I was, but a child when my mom first told me the story of the bride who waited for her groom to arrive, and when the sun rose, but there was no sign of him, she turned the food prepared into sand, herself to stone, and stood forever, looking out into the sea. As I grew older, I heard different versions of this story – of the demon only she, an unmarried girl could kill, and of her nose ring, which shone so brightly, that ships, mistaking it for a lighthouse, steered this way, and were dashed against the rocks – but it remained just as poignant as ever. The stories fired my imagination, and my mom’s descriptions fascinated me. “How fantastic it would be, to see sands of different colours, or to see the merging of two great seas!” I thought, and waited eagerly for the day I would travel to Kanyakumari!
|The most recognizable landmarks at Kanyakumari today|
My mom had visited Kanyakumari as a child, and her stories of the temple were interspersed with her descriptions of the town. It was then, in the early 1950s, just a little more than a village, pristine and unspoilt, with vast stretches of beaches and the temple standing near the confluence, the goddess looking out at the horizon! It was all terribly fascinating, but Kanyakumari eluded me. We tried to visit multiple times, but something always went wrong. A couple of years ago, when we visited Srinagar, the regret only increased. I had visited Kashmir, but not Kanyakumari, though I hailed from Tamilnadu!
|Our Land's end - Kanyakumari|
This May, I finally set foot at Kanyakumari, accompanied by my mom and mother-in-law! And where was Samhith? With his aunt at Tiruppur, enjoying himself and least interested in the Temple Run we were about to begin!
Our train dropped us at Nagercoil junction amidst heavy, unseasonal rain, and we were welcomed on our arrival at the TTDC Kanyakumari resort by peacocks! Elated by the sight, we set forth to see the town, the temple, and the beach.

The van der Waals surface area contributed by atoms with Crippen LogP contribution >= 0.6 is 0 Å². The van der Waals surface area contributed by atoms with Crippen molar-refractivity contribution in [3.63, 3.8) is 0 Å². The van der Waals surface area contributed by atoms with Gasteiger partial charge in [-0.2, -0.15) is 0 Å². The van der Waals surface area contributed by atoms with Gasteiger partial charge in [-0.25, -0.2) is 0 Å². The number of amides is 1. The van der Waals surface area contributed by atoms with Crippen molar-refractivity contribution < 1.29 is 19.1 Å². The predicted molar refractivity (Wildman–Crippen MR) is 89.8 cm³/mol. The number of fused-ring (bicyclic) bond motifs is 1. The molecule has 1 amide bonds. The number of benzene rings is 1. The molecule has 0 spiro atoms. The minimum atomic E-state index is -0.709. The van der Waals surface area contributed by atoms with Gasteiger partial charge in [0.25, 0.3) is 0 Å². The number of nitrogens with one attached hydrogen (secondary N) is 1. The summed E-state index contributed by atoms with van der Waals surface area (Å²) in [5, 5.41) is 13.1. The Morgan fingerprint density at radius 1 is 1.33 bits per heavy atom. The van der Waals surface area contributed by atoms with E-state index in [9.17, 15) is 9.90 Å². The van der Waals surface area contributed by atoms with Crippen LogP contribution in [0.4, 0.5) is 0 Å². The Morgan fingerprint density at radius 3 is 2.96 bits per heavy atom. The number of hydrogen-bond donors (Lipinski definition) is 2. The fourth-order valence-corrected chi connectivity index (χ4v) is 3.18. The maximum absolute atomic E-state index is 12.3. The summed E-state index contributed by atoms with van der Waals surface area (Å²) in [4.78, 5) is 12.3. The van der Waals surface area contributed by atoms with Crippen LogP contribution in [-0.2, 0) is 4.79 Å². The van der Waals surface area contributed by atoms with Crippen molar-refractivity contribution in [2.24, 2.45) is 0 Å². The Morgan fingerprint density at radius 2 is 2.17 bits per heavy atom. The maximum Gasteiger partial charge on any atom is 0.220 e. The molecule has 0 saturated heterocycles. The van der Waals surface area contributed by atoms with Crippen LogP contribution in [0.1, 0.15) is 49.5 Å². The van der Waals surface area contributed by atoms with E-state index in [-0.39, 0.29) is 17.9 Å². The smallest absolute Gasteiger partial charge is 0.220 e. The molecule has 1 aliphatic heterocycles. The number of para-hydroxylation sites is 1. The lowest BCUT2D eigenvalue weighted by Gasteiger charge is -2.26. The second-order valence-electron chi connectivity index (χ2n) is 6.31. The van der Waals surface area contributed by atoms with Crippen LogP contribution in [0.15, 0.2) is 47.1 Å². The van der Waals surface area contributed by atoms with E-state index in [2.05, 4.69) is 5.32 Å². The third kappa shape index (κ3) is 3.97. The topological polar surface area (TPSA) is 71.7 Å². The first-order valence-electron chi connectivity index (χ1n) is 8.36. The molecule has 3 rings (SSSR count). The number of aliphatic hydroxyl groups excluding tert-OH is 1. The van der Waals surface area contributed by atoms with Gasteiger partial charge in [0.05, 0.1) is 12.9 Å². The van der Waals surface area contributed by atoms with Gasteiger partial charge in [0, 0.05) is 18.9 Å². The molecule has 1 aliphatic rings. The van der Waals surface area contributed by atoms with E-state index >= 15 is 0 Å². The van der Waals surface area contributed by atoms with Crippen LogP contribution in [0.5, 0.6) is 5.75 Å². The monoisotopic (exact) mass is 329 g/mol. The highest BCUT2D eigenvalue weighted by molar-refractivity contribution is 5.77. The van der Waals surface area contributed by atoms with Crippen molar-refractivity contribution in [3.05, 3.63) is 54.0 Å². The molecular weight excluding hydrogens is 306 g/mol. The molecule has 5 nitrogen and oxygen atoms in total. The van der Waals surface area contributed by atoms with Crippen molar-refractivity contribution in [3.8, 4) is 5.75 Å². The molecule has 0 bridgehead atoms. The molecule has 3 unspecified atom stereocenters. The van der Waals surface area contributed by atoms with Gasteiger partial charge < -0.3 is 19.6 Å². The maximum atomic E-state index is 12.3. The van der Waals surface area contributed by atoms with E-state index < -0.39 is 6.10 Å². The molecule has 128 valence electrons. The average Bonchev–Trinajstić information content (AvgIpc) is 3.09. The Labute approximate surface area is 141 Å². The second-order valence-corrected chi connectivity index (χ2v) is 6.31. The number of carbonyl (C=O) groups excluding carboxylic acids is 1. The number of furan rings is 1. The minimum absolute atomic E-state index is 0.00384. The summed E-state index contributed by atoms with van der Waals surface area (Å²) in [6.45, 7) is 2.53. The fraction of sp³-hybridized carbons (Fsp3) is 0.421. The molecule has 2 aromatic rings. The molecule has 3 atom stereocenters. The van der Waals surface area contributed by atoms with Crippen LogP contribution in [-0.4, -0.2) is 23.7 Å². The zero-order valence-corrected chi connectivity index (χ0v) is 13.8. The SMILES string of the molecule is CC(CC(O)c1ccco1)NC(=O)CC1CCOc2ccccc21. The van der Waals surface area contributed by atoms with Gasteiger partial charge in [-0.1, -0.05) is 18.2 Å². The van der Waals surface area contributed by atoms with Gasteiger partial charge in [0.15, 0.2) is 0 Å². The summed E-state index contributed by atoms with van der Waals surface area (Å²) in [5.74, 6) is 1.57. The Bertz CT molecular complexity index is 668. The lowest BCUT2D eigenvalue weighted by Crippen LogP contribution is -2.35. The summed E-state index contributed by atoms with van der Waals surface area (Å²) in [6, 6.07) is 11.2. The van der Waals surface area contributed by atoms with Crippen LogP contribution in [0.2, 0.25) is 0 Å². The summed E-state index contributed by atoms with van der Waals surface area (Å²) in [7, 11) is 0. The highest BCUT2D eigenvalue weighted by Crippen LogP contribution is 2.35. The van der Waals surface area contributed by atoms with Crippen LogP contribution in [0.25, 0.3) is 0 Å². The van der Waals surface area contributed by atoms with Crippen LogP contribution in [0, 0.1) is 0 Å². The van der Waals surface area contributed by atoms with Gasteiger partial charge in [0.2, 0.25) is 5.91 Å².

The first thing that struck me at Kanyakumari was – Where were the beaches? Every inch of sand seemed to have been taken over. Either there were grand promenades, well paved walkways, or, where there was some sand, we could only see stalls.
Choosing to visit the Vivekananda Rock Memorial (which wasn’t there when my mom visited), we headed to the boat jetty. If I had known that we would have to stand for over 2 hours in the queue (and that, apparently wasn’t too long, since it was a weekday!) I would never have even looked towards it!
|Vivekananda Rock Memorial|
The Vivekananda Rock Memorial was filled with tourists. How I wished I could imagine those days when Vivekananda swam across the turbulent sea and meditated on this very rock! The turbulent sea was still there, and, standing on one edge, looking out at the horizon, there was a sense of spiritual peace. Which was shattered the moment someone rushed with a phone camera to take a ‘selfie’!
|Vivekananda Rock Memorial, all lit up, at night|
We were content to see the Tiruvallur statue from afar, and rushed back to the mainland, and made our way to the temple.
The long queue here wasn’t surprising, and the deity herself was much like I had imagined her, from the many photos I have seen, over the years. Her nose ring gleamed, a constant reminder of the legends, and I wondered if it could still be seen from the sea, considering the massive crowds these days! Of course, the temple authorities are taking no chances, and the eastern door is always kept closed.
|The goddess as seen on the entrance arch of the temple|
Walking down the beaches, or what remained of them, I agonized over the fact that I couldn’t see the different colored sands any more. I hadn’t even been able to see the colour shift in the merging of the seas, since it was, by now, raining, and the skies had darkened. “There goes my sunset” I thought, gloomily.
We awoke early the next morning, keeping our fingers crossed, and walked to the tower constructed by the TTDC behind the resort. It was meant for viewing the sunrise and sunset, and I hoped that, having missed the sunset, the gods would have some pity and show us a beautiful sunrise. The looming clouds were a clear indication that it was not to be, and the only drama in the sky was the sun rising behind the clouds, a glimpse of red and orange escaping from confinement now and then!
Here again, the tower was so filled with people, that had there been a proper sunrise, it would have been difficult to capture it from over the many heads taller than mine!
|These view towers might be useful for good views of sunrise/sunset, but they seem to mar the landscape, which otherwise would have been an unspoilt stretch of sand|
Kanyakumari was a disappointment, but mostly because of my imagination, and the great expectations I had. I did know that things wouldn’t be the same, but reality was far worse than I could have imagined. For my mom, it was nothing like her earlier visit – everything seemed different. In retrospect, it was a lesson – to go without expectations, and enjoy things as they are.
However, as always, there is a silver lining. I can, at last, say with assurance - “I have travelled from Kashmir to Kanyakumari!”
This post is part of my series on my #summertrip 2015, and I hope to take you along with me as I recount stories from my month long trip, which took me across the country. To get an idea of all the places I visited, and what you can hope to read about, click here.